If you’re using pf (OpenBSD’s Packet Filter) with pflog, you can even get an output of the most countries that were blocked in your packet filter log with the following command:

tcpdump -ntr /var/log/pflog | awk '{print }' | sed -r 's/ \>.*//g' | \
grep -oE '[0-9]{1,}.[0-9]{1,}.[0-9]{1,}.[0-9]{1,}' | grep -v "" | \
sort -n | uniq | xargs -n 1 geoiplookup { } | sort | uniq -c | sort -n | sed -r 's/ GeoIP Country Edition://g'
   1 AR, Argentina
   1 BB, Barbados
   1 BG, Bulgaria
   1 CA, Canada
   1 CZ, Czech Republic
   1 EU, Europe
   1 HR, Croatia
   1 ID, Indonesia
   1 IE, Ireland
   1 IS, Iceland
   1 IT, Italy
   1 LA, Lao People`s Democratic Republic
   1 LB, Lebanon
   1 PT, Portugal
   1 RO, Romania
   1 UY, Uruguay
   1 VN, Vietnam
   2 BR, Brazil
   2 ES, Spain
   2 IN, India
   2 JP, Japan
   3 FR, France
   3 GB, United Kingdom
   3 IP Address not found
   3 RU, Russian Federation
   3 SG, Singapore
   3 UA, Ukraine
   4 TH, Thailand
   6 DE, Germany
   6 KR, Korea, Republic of
   7 TR, Turkey
  27 CN, China
  29 US, United States

Securing Nginx and PHP

December 16th, 2011

This write up is intended for single-user systems where you are the only user expected to log in via shell/terminal/sftp (or at least people you actually trust). This collection of tips does not cover situations where you may have multiple users home folders or a shared hosting situation utilizing nginx and php-fpm. Generally speaking if you have to read this post for security tips you probably should not be allowing access to any other user but yourself in the first place.

If you do not care to read this whole write up, just remember one thing: `777` is not a magical quick-fix; it’s an open invitation to having your system compromised. (Script-Kiddies… can you say jackpot?)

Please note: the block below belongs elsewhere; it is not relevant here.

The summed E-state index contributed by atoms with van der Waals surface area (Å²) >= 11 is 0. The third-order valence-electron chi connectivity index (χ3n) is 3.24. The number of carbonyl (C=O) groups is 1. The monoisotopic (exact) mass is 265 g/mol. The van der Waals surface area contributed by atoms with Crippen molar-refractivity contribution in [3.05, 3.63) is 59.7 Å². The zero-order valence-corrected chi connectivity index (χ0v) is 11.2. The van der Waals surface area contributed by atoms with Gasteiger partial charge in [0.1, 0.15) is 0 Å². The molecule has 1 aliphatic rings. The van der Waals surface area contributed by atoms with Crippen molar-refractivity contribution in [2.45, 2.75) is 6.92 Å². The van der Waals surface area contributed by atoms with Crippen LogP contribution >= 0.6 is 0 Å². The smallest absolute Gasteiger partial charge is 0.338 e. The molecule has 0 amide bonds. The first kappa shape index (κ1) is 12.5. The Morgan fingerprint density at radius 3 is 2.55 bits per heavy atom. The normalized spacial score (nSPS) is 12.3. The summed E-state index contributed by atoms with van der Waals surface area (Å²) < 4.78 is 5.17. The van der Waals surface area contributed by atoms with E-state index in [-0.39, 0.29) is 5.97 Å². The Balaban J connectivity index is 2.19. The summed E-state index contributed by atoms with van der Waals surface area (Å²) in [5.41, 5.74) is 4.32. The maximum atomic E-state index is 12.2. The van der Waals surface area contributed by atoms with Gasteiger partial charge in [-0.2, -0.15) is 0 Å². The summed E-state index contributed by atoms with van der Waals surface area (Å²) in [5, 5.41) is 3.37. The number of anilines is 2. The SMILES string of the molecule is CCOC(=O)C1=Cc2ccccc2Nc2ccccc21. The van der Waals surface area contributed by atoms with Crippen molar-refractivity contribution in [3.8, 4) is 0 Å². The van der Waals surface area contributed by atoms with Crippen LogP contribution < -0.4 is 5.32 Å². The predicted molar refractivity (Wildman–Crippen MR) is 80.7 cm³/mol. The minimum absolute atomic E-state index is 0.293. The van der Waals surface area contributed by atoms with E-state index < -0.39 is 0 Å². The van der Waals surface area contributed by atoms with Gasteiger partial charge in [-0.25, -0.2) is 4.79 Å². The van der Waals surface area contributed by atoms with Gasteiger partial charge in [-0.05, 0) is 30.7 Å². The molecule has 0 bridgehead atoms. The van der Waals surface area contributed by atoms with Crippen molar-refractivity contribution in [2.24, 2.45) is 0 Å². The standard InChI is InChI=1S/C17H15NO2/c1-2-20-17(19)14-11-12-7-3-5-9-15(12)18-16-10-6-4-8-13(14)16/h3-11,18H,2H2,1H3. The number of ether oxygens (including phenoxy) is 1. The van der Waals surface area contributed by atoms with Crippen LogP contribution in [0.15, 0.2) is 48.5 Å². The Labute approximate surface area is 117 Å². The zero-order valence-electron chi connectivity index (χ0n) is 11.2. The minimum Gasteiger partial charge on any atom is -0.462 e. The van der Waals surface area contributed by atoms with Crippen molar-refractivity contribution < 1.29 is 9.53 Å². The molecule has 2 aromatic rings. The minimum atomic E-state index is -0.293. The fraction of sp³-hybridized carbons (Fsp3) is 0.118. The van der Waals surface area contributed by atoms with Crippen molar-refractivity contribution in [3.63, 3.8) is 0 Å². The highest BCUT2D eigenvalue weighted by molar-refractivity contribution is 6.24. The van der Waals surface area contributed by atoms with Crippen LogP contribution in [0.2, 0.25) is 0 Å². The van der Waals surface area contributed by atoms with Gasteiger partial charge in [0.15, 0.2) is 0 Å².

Generally speaking your server, which will most likely be a VPS running some fashion of linux will already have a web service user and group. This will sometimes be www, www-data, http, apache, (or even nginx if a package manager installed it for you). You can run the following command to get a list of users that are on your system.

cat /etc/passwd

Both Nginx and PHP-FPM should run as a web service, on a Debian squeeze this would be www-data:www-data, or on FreeBSD www:www.

If your server was set up with root being the main user you should create an unprivileged user for handling your web files. This will also make it easier to handle permissions when uploading your web files via SFTP. For example the following command on a debian system would create a user named kbeezie which has www-data as the primary group.

useradd -g 33 -m kbeezie

Group ID #33 is the id for www-data on Debian Squeeze (you can verify with id www-data). You may have to su into the new user and change the password (or usermod to change). This will also create a home folder in /home/kbeezie/ by default. You can log in via SFTP to this user and create a www folder if you wish. You’ll notice that the files will be owned by kbeezie:www-data, which will allow Nginx and PHP to read from, but also gives you group-level control over how the web services may treat those files.

This is ideal since you’re not giving nginx or php-fpm too much control over the user’s files and they can be controlled with the group flag. You could also create the user with it’s own group such as kbeezie:kbeezie and just change the group of the web files to www-data where appropriate.

SSH Options

It is usually advisable to disable Root access via /etc/ssh/sshd_config with the following line:

PermitRootLogin no